We’ve all heard the old expression about “missing the forest for the trees,” in other works being so bogged down in the fine details that you may fail to see the big picture, however the opposite can literally be true, especially for woodland landowners: it is easy to miss the trees for the forest.
A typical scenario goes like this: based on a cursory examination a person finally manages to purchase their forty acres of heaven right here in forested southeastern Ohio. Only later do that they discover their beautiful woods weren’t really that much of an investment. The previous owners have high-graded the timber, selling everything of value leaving only poor-quality trees behind to mature, or perhaps there are lots of invasive species – namely Tree of Heaven – or the woods are overrun with grave vine.
So what is a landowner to do? If he or she is interested in wildlife, for either hunting or watching, there is still plenty of life in those played out woods.
“Managing Your Woodlands for Wildlife” will be the topic of a free forestry workshop for woodland landowners to be held Thursday, Sept. 19 at 6 p.m. at the Meigs SWCD Conservation Area. The event is sponsored by the Natural Resources Conservation Service and Meigs Soil and Water Conservation District in partnership with the Ohio Department of Natural Resources’ Division of Forestry.
ODNR service forester Perry Brannan will cover several topics including: How will your woods change over time? How does wildlife use different types of woods? Which trees are good for timber and which are good for wildlife? Old fields and forest succession. Do I mow or let it grow? He will also discuss basic tree identification.
Carrie Crislip, NRCS district conservationist for Meigs County, will also have information on the Environmental Quality Incentives Program for forestry and wildlife, and other wildlife or other subject-matter experts may be on hand for questions.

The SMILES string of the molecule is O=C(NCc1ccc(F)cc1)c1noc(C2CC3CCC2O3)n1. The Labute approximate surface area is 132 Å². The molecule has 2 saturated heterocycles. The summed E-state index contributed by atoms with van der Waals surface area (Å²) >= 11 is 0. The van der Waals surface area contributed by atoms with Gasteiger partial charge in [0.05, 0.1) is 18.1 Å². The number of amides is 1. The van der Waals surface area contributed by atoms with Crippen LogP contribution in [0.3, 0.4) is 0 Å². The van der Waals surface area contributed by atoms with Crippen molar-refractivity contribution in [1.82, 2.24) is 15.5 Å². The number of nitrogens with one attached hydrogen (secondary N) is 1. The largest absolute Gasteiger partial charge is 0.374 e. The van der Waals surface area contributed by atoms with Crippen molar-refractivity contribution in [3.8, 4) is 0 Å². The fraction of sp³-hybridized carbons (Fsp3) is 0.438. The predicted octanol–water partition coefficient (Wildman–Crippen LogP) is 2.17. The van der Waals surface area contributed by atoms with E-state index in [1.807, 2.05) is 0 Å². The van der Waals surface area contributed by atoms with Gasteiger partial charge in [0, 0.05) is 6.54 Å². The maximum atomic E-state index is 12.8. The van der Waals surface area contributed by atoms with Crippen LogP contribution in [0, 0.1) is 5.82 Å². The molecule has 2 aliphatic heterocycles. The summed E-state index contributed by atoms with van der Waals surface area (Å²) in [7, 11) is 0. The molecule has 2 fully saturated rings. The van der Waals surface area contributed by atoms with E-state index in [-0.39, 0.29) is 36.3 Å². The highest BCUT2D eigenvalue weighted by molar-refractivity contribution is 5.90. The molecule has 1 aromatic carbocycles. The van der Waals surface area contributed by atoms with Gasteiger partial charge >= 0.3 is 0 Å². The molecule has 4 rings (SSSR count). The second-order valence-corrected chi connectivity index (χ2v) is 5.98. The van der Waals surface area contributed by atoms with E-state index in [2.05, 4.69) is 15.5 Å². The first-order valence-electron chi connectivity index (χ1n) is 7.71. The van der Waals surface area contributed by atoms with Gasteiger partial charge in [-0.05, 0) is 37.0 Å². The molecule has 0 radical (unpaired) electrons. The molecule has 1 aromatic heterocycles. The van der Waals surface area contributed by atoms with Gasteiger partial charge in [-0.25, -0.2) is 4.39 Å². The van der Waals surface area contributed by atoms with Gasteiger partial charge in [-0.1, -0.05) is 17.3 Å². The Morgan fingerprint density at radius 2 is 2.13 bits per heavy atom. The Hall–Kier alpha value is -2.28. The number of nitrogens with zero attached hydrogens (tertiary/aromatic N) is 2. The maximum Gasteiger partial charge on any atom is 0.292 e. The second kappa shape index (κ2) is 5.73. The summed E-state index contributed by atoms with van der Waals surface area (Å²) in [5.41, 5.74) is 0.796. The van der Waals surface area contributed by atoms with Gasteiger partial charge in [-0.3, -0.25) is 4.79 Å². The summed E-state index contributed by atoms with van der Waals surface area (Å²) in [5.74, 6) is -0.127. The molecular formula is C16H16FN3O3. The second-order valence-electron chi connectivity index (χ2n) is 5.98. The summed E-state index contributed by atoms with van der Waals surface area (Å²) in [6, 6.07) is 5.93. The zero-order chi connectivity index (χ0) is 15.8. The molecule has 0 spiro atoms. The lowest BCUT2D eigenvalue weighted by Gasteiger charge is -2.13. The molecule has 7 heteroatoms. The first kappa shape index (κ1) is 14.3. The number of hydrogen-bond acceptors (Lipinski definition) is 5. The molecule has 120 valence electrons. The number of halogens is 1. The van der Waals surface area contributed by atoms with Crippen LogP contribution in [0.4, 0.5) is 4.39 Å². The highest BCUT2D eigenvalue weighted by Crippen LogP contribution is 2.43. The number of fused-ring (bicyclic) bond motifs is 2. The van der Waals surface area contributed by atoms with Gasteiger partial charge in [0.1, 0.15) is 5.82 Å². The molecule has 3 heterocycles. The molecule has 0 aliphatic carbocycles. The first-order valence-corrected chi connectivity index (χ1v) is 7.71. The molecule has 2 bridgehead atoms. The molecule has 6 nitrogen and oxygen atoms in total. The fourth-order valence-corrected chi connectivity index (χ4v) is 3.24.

Participants enrolled in the Ohio Forest Tax Law Program can receive two continuing education credits for attending this workshop.
In a way, the Conservation Area is an ideal location for this workshop because it closely fits the aforementioned scenario. It consists of 174-acres of assorted woodland and old field habitats and had been heavily logged and strip-mined in the past. Old pastures have grown into poor-quality woodlands for timber but are still of value for wildlife.
The event will be held rain or shine and participants should anticipate a woodland hike on the one-and-a-half mile Pauline Atkins Trail and dress accordingly. The Meigs SWCD Conservation Area is located on New Lima Road between Rutland and Harrisonville and boasts a large shelterhouse with plenty of picnic tables, ample parking and latrines.
For more information contact the Meigs SWCD/NRCS office at 740-992-4282 weekdays between 8 a.m. and 4:30 p.m. Hope to see you there!
Jim Freeman is wildlife specialist for the Meigs Soil and Water Conservation District and a long-time contributor to the Sunday Times-Sentinel and can be contacted weekdays at 740-992-4282 ext. 109 or at email@example.com